Improving Your Skillset: 3KCBWDAY6

Improving Your Skillset
How far down the road to learning your craft do you believe yourself to be? Are you comfortable with what you know or are you always striving to learn new skills and add to your knowledge base? Take a look at a few knitting or crochet books and have a look at some of the skills mentioned in the patterns. Can you start your amigurumi pieces with a magic circle, have you ever tried double knitting, how’s your intarsia? If you are feeling brave, make a list of some of the skills which you have not yet tried but would like to have a go at, and perhaps even set yourself a deadline of when you’d like to have tried them by.

This is going to feel like a confessional where I expose my deep dark secrets. I would say I am a daring intermediate knitter, emphasis on the daring. Let’s do it quick like taking off a BandAid.

I have never taken a knitting class of any kind. OK I said it. Anything I know about knitting I have learned from my mother and grandmother who taught me, a book, the internet or a DVD/video. I am not afraid to try things I don’t know how to do. For the most part I just plow in and give it a try. If I find that I’m having trouble I search for a bit of help. Google and I are BFFs.

Back in the pre-internet days I knit this sweater for H. I don’t think I even have a good photo of her wearing it. The sweater was lovely but it took me months and months to knit it. I had to sit in total quiet to knit it and I had to write down each and every stitch as I did it so I could keep track of where I was. I wasn’t able to read my knitting and this left me at a serious disadvantage. Years later when I knit the same sweater for N it took about 1/3 the time because I could read my knitting and only had to keep track of rows. Learning to read my knitting is by far the most important thing I’ve learned.

My most recent step into the unknown was with Sheldon. I had never done attached icord before. I knew what it should look like and I had the written instructions so I just gave it a try. To be quite honest it took multiple tries in multiple sittings to have something that seemed right and that I was happy with. In the end it was totally worth it.

Not every project has such a happy ending when you just plow through. Meet Mariah (I’m not linking, search for it if you’re interested) a beautiful sweater I knit and ripped eons ago. Many things went wrong with this sweater and not all of them were my fault. First I didn’t listen to the nice woman at the yarn store who gave me a warning about the sizes other than the sample not working out so well. Then I kept knitting even when I saw that the neckline (see photo) was HUGE. Shortly after this photo I ripped the whole thing and cast the yarn aside. It wasn’t a happy ending but there were lessons to be learned and for the most part I got them.

The most important lessons I have learned are:

  • Knit anything and everything. If you think socks or lace or cables or whatever is too hard, knit it anyway. You won’t learn to do it if you don’t try.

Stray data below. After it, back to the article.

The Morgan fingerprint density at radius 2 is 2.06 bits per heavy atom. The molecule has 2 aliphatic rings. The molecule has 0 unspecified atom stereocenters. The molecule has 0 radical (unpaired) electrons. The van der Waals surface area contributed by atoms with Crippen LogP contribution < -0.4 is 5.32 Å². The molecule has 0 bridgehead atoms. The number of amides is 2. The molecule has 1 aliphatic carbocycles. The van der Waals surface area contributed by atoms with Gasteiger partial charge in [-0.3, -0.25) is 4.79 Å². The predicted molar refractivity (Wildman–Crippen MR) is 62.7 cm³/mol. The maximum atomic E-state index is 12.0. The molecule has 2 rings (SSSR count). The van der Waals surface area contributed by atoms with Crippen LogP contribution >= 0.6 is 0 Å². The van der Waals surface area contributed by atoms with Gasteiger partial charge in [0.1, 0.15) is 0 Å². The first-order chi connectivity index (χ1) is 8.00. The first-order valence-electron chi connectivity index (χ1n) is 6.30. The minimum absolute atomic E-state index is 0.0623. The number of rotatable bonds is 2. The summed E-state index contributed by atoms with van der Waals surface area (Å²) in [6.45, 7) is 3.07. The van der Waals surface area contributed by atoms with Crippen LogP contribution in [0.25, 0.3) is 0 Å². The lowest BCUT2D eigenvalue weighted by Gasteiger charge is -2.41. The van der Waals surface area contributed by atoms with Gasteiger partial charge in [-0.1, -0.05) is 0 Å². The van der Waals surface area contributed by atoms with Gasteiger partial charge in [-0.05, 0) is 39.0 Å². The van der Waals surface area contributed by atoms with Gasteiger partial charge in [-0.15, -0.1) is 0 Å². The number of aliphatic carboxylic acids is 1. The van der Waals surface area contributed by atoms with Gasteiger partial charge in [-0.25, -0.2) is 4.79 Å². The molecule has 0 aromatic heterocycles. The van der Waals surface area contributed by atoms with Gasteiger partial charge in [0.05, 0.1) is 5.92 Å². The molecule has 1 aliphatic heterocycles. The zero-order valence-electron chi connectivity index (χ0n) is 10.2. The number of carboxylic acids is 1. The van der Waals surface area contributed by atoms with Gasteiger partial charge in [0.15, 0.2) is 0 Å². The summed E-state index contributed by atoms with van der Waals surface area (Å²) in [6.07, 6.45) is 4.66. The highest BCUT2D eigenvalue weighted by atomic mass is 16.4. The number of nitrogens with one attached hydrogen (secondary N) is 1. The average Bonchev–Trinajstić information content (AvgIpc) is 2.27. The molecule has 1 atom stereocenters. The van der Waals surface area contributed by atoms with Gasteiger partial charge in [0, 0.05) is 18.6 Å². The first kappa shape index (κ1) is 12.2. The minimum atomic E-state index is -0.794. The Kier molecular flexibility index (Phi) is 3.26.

• By the same token, if you aren’t happy with it, rip it out and try again. Some of the biggest lessons I’ve learned are from complete failure.
  • Knit what you love. It doesn’t matter if it’s trendy or not. You will want to knit it and be willing to work through any problems if it is something you truly love.
  • Don’t pass on a pattern just because it’s trendy. Thousands of people on ravelry all knitting the same thing can’t be wrong and damn those Monkey socks are a fantastic pattern!

If you’d like to read more posts on Improving Your Skillset search for the tag in the title of this post. Don’t forget to search for 3KCBWDAYWC too to read the wild card posts.

~ by nothingbutknit2 on April 28, 2012.

11 Responses to “Improving Your Skillset: 3KCBWDAY6”

  1. I love what you have to say and have a little bit of the same philosophy—my friend always tells me when I start freaking out about something scary new coming up in a pattern, “Breathe, then trust the pattern.” When I am getting ready to choose a pattern I read the comments and look at some of the other completed projects before making a decision. I definitely have a few very trusted designers I tend to go to when I don’t want a lot of grief! I am not new to Frogging, and Google is my friend too,
    Thanks for your encouraging advice!
    *smiles*

  2. Monkey Socks! I must do those!

  3. good post, shame about your sweater, looks like you put alot of work into it

  4. I have a bunch of the “trendy” patterns in my queue……or, at least, they were trendy when I added them a year or two ago. By the time I get around to making them, they’ll be “retro” or some other variation…

    And I may never get there.

  5. It might not have been your fault with the blue sweater but the pattern’s. Sometimes they are just poorly done.
    I’m with you on just giving a new thing a try. Hands on is the best teacher. Well…with the internet as a helpful guide! :)

  6. Great list! If you knit the Monkey socks, so will I. We can be trendy together.

  7. I love the list of things you have learned, it really made me think about where I am as a knitter. Sorry about the sweater, but like you said, you learned from it and to me that’s all that really matters.

  8. Knit what you love…yes yes yes that’s it for me

  9. I love that you have never taken a knitting class! I have taken a few classes, but am starting to be braver in trying things on my own and with the help of YouTube, books, etc. I am starting to realize that I would rather put the money to buying yarn than classes! :-)

  10. I totally agree with “if you think it’s too hard, knit it anyway.” It’s just yarn, after all. Mistakes can be fixed or the stitches ripped back for another try.

  11. You are so ON point, Karen! I agree w/all of your points 110%.

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